Mt. Vernon Register-News

Z_CNHI News Service

December 3, 2013

Jameis Winston investigation clouds Heisman voting

The 12-game regular season once again won't provide clear answers as to the best teams in college football - nor will it settle who should win the Heisman Trophy.

On the field, No. 1 Florida State's quarterback Jameis Winston is outstanding. It’s an off-the-field criminal investigation that has Heisman voters wondering what to do with their ballots to pick the season's best player.

The person with the potential to be the biggest game-changer is Willie Meggs, the state attorney in Florida, who will determine whether to pursue criminal charges after investigating a sexual assault complaint involving Winston.

Should an indictment be handed up, Winston, in all likelihood, would be suspended from the team. Florida State policy states that student-athletes charged with a felony “will not be permitted to represent FSU Athletics in game competition until such time as the charge is resolved and all court, university and athletics department conditions for reinstatement have been met.”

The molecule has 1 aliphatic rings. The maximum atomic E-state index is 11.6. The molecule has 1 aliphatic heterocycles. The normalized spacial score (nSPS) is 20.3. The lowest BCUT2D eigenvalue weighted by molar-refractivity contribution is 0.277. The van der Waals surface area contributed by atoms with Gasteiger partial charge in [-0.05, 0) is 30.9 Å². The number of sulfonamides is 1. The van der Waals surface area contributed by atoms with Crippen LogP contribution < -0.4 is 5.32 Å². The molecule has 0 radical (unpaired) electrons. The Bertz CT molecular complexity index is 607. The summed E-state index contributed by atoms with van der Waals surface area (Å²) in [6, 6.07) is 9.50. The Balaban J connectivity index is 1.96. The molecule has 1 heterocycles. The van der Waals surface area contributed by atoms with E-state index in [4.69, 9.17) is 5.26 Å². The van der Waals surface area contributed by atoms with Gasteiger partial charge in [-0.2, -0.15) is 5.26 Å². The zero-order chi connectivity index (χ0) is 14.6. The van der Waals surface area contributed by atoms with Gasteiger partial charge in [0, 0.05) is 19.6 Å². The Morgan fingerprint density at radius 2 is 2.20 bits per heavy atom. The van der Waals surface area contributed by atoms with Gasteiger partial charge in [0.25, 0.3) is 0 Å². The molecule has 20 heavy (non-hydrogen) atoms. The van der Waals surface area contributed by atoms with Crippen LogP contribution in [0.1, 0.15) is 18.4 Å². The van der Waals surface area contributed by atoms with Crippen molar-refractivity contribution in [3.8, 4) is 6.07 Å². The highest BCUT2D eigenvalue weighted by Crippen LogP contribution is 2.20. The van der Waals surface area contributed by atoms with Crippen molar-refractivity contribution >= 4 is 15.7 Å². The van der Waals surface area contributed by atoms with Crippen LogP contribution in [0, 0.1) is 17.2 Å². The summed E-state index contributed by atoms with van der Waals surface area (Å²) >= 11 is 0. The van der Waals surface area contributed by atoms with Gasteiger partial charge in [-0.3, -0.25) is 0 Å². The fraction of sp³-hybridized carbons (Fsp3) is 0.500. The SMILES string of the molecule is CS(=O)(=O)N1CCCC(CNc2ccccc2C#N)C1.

Answers to the questions of when or if charges are forthcoming rest with Meggs - as they should.

On the sporting side of the discussion, things remain dicey. Heisman voters have until Dec. 9 to submit their ballots. Without some decision from Meggs or a grand jury, the question is whether suspicion surrounding Winston’s actions will be a factor in Heisman voting.

Furthermore, if Winston is suspended, should Florida State play for a national championship when the player who led the team to an undefeated regular season and probable Atlantic Coast Conference championship on the sidelines?

In fairness to Winston, even if he is charged, he still should be considered innocent until proven guilty. At the same time, seeing a person charged or even under suspicion of having committed a serious crime accept an honor like the Heisman Trophy on national television Dec. 14 is disconcerting.

So what’s a voter to do?

Adding to the dilemma is a situation where no other candidate has stepped up to challenge Winston as a serious Heisman contender.